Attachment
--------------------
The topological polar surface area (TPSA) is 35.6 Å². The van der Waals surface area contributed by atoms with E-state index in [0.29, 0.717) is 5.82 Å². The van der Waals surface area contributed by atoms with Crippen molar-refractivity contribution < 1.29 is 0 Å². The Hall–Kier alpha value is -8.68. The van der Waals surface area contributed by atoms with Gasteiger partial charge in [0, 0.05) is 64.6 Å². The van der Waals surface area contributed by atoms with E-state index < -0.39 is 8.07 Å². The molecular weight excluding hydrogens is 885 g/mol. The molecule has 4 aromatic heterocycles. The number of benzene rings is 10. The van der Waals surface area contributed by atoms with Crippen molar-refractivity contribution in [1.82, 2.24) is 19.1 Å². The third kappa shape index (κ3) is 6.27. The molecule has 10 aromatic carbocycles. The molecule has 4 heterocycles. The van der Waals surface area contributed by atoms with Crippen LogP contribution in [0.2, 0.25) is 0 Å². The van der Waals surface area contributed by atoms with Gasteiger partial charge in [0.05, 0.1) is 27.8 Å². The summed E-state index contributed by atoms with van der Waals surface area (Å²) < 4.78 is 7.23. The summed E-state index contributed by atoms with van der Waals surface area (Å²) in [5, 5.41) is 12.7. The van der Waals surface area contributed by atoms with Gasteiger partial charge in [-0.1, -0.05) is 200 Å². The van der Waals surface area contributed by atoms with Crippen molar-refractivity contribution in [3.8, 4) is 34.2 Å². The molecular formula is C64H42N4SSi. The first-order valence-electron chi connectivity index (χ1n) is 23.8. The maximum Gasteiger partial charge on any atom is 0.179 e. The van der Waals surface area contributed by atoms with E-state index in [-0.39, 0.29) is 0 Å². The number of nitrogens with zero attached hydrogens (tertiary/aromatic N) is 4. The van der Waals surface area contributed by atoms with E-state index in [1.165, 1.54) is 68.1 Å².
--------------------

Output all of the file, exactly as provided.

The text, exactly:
The topological polar surface area (TPSA) is 35.6 Å². The van der Waals surface area contributed by atoms with E-state index in [0.29, 0.717) is 5.82 Å². The van der Waals surface area contributed by atoms with Crippen molar-refractivity contribution < 1.29 is 0 Å². The Hall–Kier alpha value is -8.68. The van der Waals surface area contributed by atoms with Gasteiger partial charge in [0, 0.05) is 64.6 Å². The van der Waals surface area contributed by atoms with E-state index < -0.39 is 8.07 Å². The molecular weight excluding hydrogens is 885 g/mol. The molecule has 4 aromatic heterocycles. The number of benzene rings is 10. The van der Waals surface area contributed by atoms with Crippen molar-refractivity contribution in [1.82, 2.24) is 19.1 Å². The third kappa shape index (κ3) is 6.27. The molecule has 10 aromatic carbocycles. The molecule has 4 heterocycles. The van der Waals surface area contributed by atoms with Crippen LogP contribution in [0.2, 0.25) is 0 Å². The van der Waals surface area contributed by atoms with Gasteiger partial charge in [0.05, 0.1) is 27.8 Å². The summed E-state index contributed by atoms with van der Waals surface area (Å²) < 4.78 is 7.23. The summed E-state index contributed by atoms with van der Waals surface area (Å²) in [5, 5.41) is 12.7. The van der Waals surface area contributed by atoms with Gasteiger partial charge in [-0.1, -0.05) is 200 Å². The van der Waals surface area contributed by atoms with Crippen molar-refractivity contribution in [3.8, 4) is 34.2 Å². The molecular formula is C64H42N4SSi. The first-order valence-electron chi connectivity index (χ1n) is 23.8. The maximum Gasteiger partial charge on any atom is 0.179 e. The van der Waals surface area contributed by atoms with E-state index in [-0.39, 0.29) is 0 Å². The number of nitrogens with zero attached hydrogens (tertiary/aromatic N) is 4. The van der Waals surface area contributed by atoms with E-state index in [1.165, 1.54) is 68.1 Å².